Ours was a carefully and
well in advance planned trip to
Day 1 - 4
we had arranged delivery
of the two rented vehicles. One of them a fully equipped Landrover Defender 110 with all
the camping and recovery equipment from Livingstone
4x4Hire (Foleys). The other vehicle a non equipped 4x4 from Zambian Safari Company
for 60% less money than the equipped one with the purpose of being our second vehicle for
the remote areas we were going to and for the sanity of the two couples. One first look
at the automatic Toyota Landcruiser a very old model, with two obvious oil leaks, a shattered
windscreen but still in place, a suspicous looking rear suspension as well as totally worn
tyres made our faces go sour. The delivery guy agreed to go with us to the Livingstones
yard so we could have another look at the vehicle from the pit and we then knew that this
car would be only problems, so we refused it. An even worse replacement was brought 2 hours
later to the yard. We cancelled this operation alltogether and agreed with the guy in charge
that we would be refundend our prepayment at a later moment. In the meantime the mecanics
at Livingstones were replacing a broken reardoor from a LR 110 in record time, since
the owners swiftly offered us that car as last minute solution. The car had just been returned
by other clients, (bloody americans we were told) and was still dirty. We took it gladly
just as it was. Kirsten from Livingstones had done all our shopping as per previous
agreement and shoppinglist, and we loaded the prefrozen meat and the tons of other goodies
into the vehicles and were off at
. Had 5 to 6 hours drive ahead of us to reach pitstop number
Total driving time to Mc
The last sunray fell as we turned into the path leading from Hippo airstrip to McBrides camp, a huge elephant bull was not given proper attention since we wanted to set up camp before nightfall. The Tse Tse disappeared only a few kms before camp.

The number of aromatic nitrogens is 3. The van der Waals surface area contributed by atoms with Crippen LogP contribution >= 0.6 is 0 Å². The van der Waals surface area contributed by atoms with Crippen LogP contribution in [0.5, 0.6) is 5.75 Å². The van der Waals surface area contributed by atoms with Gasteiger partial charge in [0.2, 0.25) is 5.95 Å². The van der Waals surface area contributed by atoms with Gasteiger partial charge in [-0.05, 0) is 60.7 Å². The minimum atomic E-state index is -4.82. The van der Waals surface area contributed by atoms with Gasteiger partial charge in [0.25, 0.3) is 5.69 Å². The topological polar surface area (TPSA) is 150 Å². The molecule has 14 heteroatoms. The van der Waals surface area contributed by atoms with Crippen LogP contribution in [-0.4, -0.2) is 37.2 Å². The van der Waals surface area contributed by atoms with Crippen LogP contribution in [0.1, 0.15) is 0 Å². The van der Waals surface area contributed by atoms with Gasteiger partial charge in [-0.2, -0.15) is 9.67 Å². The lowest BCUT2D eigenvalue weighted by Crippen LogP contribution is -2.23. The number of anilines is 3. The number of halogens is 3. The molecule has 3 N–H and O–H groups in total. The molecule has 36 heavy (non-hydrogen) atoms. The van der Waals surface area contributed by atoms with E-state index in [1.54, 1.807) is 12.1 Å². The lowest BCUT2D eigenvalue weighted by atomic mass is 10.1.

There are only two sites, each with own lovely bushablutions, a camphelp showed us the way and we settled in. There was nobody else in sight. Sometime after dinner a man in his pijamas and a jacket and armed with a huge rifle arrived on foot in company of a night watchman and startled us all. Chris Mc Bride was over happy to get a Cola, as we later learned this is his very addiction. We arranged to meet at a next morning to go for a game walk with him. The night was filled with the sounds of two roaring lions and plenty of hippos.
We extendend our stay at Mc Brides and still did not get enough of the place. We never actually saw the lions, but following the new tracks the lions left the night before every morning for a couple of hours with Chris was a thrill. We also went on a boatcruise on a large doubledeckerboat with a sunroof. We saw a leopard mum with 2 cubs and plenty of birds and hippos.
From the campsite itself
one does not see the
Day 5 and 6
Now we faced two problems,
1 there was no diesel available in Mumbwa, but we had already checked out the black market
on our way up. 2 the really bad news was that the Lubungu Ferry was broken. Our initial
plan was to exit Kafue up north, along the old Kasempa road and do a loop vía Kabompo
and Zambezi and enter Liuwa from the north, but with the ferry broken we had to return
to Mumbwa and from there travel on the paved Lusaka-Mongu road to the West where we had
to enter the Liuwa Plains National Park from the south, the more commonly used access from
Kalabo. Negociations with the diesel guy went so so and we bought only 20 Litres each from
the black market, both vehicles had about 100 liters in their double tanks and we also
had 3 full jerry cans. We chose to spend one night at Mukambi
Safari Lodge conveniently located only 2km off the M9 near
The remaining stretch to Kalabo was a bit over an hour, the monster trucks from the construction company of the new dam road do never stop and we had to dodge out of the deep single sand track with shaking tails in order not to be run over.
Days 6 9
The Luanginga crossing at
Kalabo is by handpulled ferry, but first we had to pay our admission fees for Liuwa. The
single officer at the AP (African Parks) office
near the ferry was obviously nervous about our arrival on a Sunday and suggested we go
get Bwana David who is in charge of collecting the entrance fees as he leaves churchservice.
The worst sandtracks are those inside the